Effusive eruption

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An ʻaʻā lava flow from Mauna Loa during its 1984 eruption.

An effusive eruption is a type of volcanic eruption in which lava steadily flows out of a volcano onto the ground. Effusive eruption differs from explosive eruption, wherein magma is violently fragmented when expelled from a volcano. The shape of the lava flows created by effusive eruptions is governed by the type of lava, rate and duration of eruption, and slope of the surrounding areas.[1]

Time-lapse video of Kilauea flank vent eruption, 2005

A volcanic eruption is effusive when low-viscosity magma, usually basaltic in composition, is released from the Earth's crust. In an effusive eruption, gas escaped the magma as it erupts and forms lava that flows downhill continuously. This type of lava flow can build shield volcanoes, which are numerous in Hawaii.[2]

Eruptions of basaltic magma often transition between effusive and explosive eruption patterns. The behavior of these eruptions is largely dependent on the permeability of the magma and the magma ascent rate. For an effusive eruption to occur, magma must be permeable enough to allow the expulsion of gas bubbles contained within it. If the magma is not above a certain permeability threshold, it cannot degas and will erupt explosively. Additionally, at a certain threshold, fragmentation within the magma can cause an explosive eruption. This threshold is governed by the Reynolds Number, a dimensionless number in fluid dynamics that is directly proportional to fluid velocity. Eruptions will be effusive if the magma has a low ascent velocity. At higher magma ascent rates, the fragmentation within the magma passes a threshold and results in explosive eruptions.[3] Silicic magma also exhibits this transition between effusive and explosive eruptions,[4] but the fragmentation mechanism differs.[3] The 1912 Novarupta eruption and the 2003 Stromboli eruption both exhibited a transition between explosive and effusive eruption patterns.[4][5]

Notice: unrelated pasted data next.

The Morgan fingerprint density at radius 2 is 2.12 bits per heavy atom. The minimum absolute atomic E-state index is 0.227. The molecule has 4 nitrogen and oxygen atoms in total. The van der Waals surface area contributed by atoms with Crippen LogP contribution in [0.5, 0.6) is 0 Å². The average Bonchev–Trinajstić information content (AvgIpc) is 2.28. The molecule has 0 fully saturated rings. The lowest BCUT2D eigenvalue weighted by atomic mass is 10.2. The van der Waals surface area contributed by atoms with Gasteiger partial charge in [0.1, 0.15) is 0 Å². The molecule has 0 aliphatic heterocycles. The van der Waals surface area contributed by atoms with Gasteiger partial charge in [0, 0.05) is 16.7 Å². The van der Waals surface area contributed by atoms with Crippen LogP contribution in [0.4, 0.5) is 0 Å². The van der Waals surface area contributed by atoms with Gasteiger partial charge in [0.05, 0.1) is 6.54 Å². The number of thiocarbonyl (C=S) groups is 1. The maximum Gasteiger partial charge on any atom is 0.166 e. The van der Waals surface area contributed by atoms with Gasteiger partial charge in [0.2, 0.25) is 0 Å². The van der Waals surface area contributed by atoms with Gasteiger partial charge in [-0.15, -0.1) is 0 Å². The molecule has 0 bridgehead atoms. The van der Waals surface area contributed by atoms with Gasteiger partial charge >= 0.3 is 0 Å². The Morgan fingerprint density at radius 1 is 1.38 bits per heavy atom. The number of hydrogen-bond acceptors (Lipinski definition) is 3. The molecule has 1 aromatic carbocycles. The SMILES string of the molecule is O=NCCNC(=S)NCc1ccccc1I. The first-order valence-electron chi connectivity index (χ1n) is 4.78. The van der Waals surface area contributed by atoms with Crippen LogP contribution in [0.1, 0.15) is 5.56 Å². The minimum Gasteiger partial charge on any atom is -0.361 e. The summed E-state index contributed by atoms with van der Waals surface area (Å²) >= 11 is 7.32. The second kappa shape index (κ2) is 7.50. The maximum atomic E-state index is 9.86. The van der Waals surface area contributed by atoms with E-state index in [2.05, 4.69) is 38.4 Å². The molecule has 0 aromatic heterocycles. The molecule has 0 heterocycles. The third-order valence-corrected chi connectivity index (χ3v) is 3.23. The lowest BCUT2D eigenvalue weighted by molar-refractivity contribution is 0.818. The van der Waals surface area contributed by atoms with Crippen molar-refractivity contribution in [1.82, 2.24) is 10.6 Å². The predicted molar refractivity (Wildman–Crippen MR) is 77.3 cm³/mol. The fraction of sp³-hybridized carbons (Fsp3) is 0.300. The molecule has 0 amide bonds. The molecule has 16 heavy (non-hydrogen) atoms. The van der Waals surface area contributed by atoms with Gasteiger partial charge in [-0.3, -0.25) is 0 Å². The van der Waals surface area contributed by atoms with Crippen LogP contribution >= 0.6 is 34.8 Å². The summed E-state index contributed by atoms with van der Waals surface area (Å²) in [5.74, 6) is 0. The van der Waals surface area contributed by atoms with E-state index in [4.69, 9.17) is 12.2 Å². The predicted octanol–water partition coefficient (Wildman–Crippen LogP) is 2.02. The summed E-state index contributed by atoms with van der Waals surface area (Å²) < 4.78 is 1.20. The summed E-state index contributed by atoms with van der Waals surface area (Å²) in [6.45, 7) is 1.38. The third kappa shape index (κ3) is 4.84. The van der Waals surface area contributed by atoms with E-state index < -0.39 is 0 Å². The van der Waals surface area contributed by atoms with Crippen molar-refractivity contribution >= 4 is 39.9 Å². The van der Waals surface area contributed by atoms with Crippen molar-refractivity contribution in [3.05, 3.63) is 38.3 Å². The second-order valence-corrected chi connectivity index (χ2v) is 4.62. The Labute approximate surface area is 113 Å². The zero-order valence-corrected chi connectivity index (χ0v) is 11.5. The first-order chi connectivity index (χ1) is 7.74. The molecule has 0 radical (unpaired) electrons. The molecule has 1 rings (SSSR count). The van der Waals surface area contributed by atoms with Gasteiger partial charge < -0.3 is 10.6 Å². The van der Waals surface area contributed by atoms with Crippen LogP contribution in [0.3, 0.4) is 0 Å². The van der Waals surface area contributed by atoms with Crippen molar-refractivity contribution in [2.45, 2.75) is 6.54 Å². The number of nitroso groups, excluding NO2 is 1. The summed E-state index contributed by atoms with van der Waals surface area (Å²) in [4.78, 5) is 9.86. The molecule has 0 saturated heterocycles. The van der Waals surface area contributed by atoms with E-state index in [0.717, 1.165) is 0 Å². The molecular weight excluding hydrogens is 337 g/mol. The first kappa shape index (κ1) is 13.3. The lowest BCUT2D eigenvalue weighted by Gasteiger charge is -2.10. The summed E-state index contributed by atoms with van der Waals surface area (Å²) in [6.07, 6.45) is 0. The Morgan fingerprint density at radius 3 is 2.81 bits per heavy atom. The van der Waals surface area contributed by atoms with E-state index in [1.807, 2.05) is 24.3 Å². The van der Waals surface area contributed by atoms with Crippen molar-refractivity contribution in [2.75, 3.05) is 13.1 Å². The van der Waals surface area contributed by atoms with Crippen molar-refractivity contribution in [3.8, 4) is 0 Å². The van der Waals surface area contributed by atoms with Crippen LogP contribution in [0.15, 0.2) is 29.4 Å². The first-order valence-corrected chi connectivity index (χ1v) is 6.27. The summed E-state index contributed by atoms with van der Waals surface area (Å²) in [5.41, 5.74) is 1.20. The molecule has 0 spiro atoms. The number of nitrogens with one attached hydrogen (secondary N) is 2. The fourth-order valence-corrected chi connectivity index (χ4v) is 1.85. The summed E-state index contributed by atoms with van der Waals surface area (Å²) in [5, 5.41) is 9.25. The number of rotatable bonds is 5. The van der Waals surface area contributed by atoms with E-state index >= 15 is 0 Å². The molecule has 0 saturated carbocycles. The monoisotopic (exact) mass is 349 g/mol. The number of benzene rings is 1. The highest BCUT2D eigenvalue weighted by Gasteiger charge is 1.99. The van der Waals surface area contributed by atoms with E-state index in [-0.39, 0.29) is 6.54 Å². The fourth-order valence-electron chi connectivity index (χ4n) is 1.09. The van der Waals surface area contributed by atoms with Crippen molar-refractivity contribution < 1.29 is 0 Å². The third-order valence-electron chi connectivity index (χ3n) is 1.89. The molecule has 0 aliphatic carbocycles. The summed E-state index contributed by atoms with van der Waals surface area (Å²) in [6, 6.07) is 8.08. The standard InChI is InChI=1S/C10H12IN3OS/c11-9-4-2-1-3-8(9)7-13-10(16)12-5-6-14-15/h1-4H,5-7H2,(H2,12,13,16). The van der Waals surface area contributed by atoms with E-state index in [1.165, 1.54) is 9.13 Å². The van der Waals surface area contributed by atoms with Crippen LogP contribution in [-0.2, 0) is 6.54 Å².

Effusive basalt lava flows cool to either of two forms, ʻaʻā or pāhoehoe.[6] Andesite lava typically forms blocky lava flows.[7] Dacite lava flows often form steep-sided mounds, called lava domes, due to their greater viscosity.[8]


  1. ^ Marshak, Stephen. Essentials of geology. New York: W.W. Norton, 2013.
  2. ^ "Effusive & Explosive Eruptions". The Geological Society. 
  3. ^ a b Namiki, Atsuko; Manga, Michael (2008-01-01). "Transition between fragmentation and permeable outgassing of low viscosity magmas". Journal of Volcanology and Geothermal Research. 169 (1–2): 48–60. doi:10.1016/j.jvolgeores.2007.07.020. 
  4. ^ a b Nguyen, C. T.; Gonnermann, H. M.; Houghton, B. F. (2014). "Explosive to effusive transition during the largest volcanic eruption of the 20th century (Novarupta 1912, Alaska)". Geology. 42 (8): 703–706. doi:10.1130/g35593.1. 
  5. ^ Ripepe, Maurizio; Marchetti, Emanuele; Ulivieri, Giacomo; Harris, Andrew; Dehn, Jonathan; Burton, Mike; Caltabiano, Tommaso; Salerno, Giuseppe (2005). "Effusive to explosive transition during the 2003 eruption of Stromboli volcano". Geology. 33 (5): 341. doi:10.1130/g21173.1. 
  6. ^ Camp, Vic. "How Volcanoes Work - Basaltic Lava". Department of Geological Sciences, San Diego State University. Retrieved 28 October 2014. 
  7. ^ http://www.geology.sdsu.edu/how_volcanoes_work/andesiterhyolite_lava.html
  8. ^ http://volcanoes.usgs.gov/images/pglossary/dacite.php